# Making this derivative look prettier

## Homework Statement

Find the 1st and 2nd derivative:

$$f(x) = x^{1/3}* e^{-x^2}$$

## The Attempt at a Solution

$$f'(x) = x^{1/3} * -2xe^{-x^2} + e^{-x^2} * \frac {1}{3}x^{-2/3}$$

I simplified this to:
$$[e^{-x^2}]*[-2x^{4/3} + \frac {1}{3}x^{-2/3}]$$

Also to find the x values is

$$-2x^{4/3} + \frac {1}{3}x^{-2/3}$$
$$x^{-2/3}*[-2x^{2} + \frac {1}{3}]$$

$$x^{2} = 1/6$$
$$x = +- \sqrt{1/6}$$

Okay now I'm trying to make the 2nd derivative be simplified so I can solve for the inflection points.

$$f''(x) = [e^{-x^{2}}]*[\frac {-8}{3}x^{1/3} - \frac {2}{9}x^{-5/3}] + [-2x^{4/3} + \frac {1}{3}x^{-2/3}]*[-2xe^{-x^{2}}]$$

Im kind of stuck after this. I think it would involve taking out an $$e^{-x{2}}$$ but it's very confusing.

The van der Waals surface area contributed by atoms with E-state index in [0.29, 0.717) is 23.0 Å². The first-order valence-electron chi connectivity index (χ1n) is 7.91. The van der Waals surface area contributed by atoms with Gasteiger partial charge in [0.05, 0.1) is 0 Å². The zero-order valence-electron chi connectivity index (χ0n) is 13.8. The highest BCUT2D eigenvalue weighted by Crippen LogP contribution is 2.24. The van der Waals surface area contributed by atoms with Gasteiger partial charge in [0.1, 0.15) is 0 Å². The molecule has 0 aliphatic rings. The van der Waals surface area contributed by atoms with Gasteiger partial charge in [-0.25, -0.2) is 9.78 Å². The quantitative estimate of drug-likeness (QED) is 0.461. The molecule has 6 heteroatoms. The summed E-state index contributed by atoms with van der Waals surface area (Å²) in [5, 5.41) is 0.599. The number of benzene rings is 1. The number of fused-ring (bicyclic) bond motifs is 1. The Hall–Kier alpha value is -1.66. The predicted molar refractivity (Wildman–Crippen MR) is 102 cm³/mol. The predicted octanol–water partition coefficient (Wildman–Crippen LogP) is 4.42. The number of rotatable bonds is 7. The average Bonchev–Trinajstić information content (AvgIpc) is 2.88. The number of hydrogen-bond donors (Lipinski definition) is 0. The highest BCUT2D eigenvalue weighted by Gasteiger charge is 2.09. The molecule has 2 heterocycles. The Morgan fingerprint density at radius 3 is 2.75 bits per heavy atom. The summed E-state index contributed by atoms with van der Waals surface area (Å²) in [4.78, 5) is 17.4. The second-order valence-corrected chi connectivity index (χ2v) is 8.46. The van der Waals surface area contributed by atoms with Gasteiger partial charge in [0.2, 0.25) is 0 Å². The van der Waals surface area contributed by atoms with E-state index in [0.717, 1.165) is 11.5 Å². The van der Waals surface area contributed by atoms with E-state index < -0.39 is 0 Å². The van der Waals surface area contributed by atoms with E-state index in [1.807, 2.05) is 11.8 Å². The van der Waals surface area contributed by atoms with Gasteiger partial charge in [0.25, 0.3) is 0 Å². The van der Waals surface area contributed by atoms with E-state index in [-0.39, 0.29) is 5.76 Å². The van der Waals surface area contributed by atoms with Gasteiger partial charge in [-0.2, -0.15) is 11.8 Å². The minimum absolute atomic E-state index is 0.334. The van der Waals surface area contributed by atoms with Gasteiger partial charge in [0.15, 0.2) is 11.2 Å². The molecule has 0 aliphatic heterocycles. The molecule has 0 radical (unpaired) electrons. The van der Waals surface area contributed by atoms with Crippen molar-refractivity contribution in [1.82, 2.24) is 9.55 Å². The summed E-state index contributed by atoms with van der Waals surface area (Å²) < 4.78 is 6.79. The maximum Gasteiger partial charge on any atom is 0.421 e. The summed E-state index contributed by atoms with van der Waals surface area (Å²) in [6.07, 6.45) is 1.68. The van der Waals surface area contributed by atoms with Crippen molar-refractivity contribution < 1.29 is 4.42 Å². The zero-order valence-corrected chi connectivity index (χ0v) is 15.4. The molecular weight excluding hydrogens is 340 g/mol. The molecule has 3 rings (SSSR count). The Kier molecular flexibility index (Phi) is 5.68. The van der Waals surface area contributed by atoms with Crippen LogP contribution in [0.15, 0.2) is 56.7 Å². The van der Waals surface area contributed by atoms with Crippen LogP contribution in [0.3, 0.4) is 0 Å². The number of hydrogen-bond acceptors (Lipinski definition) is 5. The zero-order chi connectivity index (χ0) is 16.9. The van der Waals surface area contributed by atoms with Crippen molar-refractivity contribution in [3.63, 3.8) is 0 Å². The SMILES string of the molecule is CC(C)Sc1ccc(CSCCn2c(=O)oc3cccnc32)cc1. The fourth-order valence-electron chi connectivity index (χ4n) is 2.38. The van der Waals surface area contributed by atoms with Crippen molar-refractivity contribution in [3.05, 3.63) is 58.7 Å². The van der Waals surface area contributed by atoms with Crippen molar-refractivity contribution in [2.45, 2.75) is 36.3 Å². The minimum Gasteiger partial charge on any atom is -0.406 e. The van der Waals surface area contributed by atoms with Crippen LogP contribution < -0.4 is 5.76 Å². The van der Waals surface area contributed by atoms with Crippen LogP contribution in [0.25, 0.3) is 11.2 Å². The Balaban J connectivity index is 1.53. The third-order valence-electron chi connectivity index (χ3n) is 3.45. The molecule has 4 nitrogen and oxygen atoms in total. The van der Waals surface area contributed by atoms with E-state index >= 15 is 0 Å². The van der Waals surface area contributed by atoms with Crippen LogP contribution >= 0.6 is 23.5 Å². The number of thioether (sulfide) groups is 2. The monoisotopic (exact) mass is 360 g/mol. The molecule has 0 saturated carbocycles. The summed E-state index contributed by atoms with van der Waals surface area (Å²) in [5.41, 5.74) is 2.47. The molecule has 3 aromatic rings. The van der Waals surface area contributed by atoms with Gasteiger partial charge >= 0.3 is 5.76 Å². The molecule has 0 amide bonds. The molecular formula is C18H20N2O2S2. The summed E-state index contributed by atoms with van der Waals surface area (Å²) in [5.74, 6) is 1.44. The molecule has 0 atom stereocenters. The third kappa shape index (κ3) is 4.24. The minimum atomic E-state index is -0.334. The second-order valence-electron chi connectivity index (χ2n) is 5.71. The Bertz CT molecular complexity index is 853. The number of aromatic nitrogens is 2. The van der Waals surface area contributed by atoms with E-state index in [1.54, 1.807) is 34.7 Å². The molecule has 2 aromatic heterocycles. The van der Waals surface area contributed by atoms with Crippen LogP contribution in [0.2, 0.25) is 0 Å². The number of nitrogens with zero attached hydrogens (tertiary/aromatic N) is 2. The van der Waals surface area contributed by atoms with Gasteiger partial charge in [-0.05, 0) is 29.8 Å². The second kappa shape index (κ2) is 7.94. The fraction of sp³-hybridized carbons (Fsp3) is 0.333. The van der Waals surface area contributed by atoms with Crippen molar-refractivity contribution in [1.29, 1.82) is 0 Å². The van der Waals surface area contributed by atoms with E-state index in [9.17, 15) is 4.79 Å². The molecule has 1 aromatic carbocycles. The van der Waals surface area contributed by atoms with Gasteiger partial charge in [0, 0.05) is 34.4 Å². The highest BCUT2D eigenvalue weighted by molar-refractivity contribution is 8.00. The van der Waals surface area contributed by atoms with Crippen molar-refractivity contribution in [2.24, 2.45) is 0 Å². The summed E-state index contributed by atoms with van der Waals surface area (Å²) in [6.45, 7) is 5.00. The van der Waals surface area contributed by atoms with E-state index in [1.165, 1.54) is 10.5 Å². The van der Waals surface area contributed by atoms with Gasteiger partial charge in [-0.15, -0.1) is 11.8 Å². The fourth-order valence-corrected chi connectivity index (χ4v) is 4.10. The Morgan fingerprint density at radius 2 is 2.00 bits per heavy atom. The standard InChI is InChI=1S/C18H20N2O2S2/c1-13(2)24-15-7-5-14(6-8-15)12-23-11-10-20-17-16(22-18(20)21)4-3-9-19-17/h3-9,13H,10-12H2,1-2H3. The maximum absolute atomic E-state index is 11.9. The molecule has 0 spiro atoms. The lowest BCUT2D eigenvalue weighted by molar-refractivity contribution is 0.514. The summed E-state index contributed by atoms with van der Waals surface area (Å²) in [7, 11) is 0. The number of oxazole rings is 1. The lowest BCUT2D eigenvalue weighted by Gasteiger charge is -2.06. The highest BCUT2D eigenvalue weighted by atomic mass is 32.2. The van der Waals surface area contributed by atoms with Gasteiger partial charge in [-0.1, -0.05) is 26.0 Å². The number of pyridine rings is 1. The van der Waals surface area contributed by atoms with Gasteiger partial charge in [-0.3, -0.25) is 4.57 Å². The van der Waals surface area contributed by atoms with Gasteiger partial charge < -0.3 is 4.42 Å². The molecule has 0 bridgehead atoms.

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tiny-tim
Homework Helper
… just keep going …

Hi Flappy!

Just keep going … you should get $$}x^{-5/3} e^{-x^2}$$ times a quadratic in x^2.

Hmm I tried to do this:

$$e^{-x^{2}}[ -\frac {8}{3}x^{1/3} - \frac {2}{9}x^{-5/3} + 4x^{7/3} - \frac {2}{3}x^{1/3}]$$

I multiplied the -2x and then took out the e^(-x^2). Would this be right? I'm not sure where you're getting x^(-5/3)

Ah, i think i see it. There's a common factor of x^(-5/3)